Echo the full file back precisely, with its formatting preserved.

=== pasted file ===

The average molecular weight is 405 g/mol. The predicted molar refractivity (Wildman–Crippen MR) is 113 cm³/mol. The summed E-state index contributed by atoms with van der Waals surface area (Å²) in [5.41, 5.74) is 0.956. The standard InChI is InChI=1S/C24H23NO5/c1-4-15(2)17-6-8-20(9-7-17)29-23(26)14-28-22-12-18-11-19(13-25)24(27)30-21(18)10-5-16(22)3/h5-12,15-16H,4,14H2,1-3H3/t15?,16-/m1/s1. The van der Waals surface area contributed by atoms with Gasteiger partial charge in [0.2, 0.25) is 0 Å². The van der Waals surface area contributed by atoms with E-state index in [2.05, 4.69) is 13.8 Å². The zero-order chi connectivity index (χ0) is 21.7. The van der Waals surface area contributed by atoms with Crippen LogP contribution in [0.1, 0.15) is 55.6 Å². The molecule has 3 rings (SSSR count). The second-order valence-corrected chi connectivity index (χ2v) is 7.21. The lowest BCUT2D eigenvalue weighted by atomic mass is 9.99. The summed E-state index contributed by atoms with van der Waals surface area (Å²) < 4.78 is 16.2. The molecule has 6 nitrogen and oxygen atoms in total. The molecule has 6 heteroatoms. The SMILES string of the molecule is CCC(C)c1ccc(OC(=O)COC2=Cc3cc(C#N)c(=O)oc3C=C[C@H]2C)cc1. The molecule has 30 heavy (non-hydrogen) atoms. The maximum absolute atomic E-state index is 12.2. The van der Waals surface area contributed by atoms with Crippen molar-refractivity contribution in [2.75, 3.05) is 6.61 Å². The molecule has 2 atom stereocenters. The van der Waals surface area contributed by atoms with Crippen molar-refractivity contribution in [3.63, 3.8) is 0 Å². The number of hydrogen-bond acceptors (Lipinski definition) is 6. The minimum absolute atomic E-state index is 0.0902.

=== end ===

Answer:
The average molecular weight is 405 g/mol. The predicted molar refractivity (Wildman–Crippen MR) is 113 cm³/mol. The summed E-state index contributed by atoms with van der Waals surface area (Å²) in [5.41, 5.74) is 0.956. The standard InChI is InChI=1S/C24H23NO5/c1-4-15(2)17-6-8-20(9-7-17)29-23(26)14-28-22-12-18-11-19(13-25)24(27)30-21(18)10-5-16(22)3/h5-12,15-16H,4,14H2,1-3H3/t15?,16-/m1/s1. The van der Waals surface area contributed by atoms with Gasteiger partial charge in [0.2, 0.25) is 0 Å². The van der Waals surface area contributed by atoms with E-state index in [2.05, 4.69) is 13.8 Å². The zero-order chi connectivity index (χ0) is 21.7. The van der Waals surface area contributed by atoms with Crippen LogP contribution in [0.1, 0.15) is 55.6 Å². The molecule has 3 rings (SSSR count). The second-order valence-corrected chi connectivity index (χ2v) is 7.21. The lowest BCUT2D eigenvalue weighted by atomic mass is 9.99. The summed E-state index contributed by atoms with van der Waals surface area (Å²) < 4.78 is 16.2. The molecule has 6 nitrogen and oxygen atoms in total. The molecule has 6 heteroatoms. The SMILES string of the molecule is CCC(C)c1ccc(OC(=O)COC2=Cc3cc(C#N)c(=O)oc3C=C[C@H]2C)cc1. The molecule has 30 heavy (non-hydrogen) atoms. The maximum absolute atomic E-state index is 12.2. The van der Waals surface area contributed by atoms with Crippen molar-refractivity contribution in [2.75, 3.05) is 6.61 Å². The molecule has 2 atom stereocenters. The van der Waals surface area contributed by atoms with Crippen molar-refractivity contribution in [3.63, 3.8) is 0 Å². The number of hydrogen-bond acceptors (Lipinski definition) is 6. The minimum absolute atomic E-state index is 0.0902.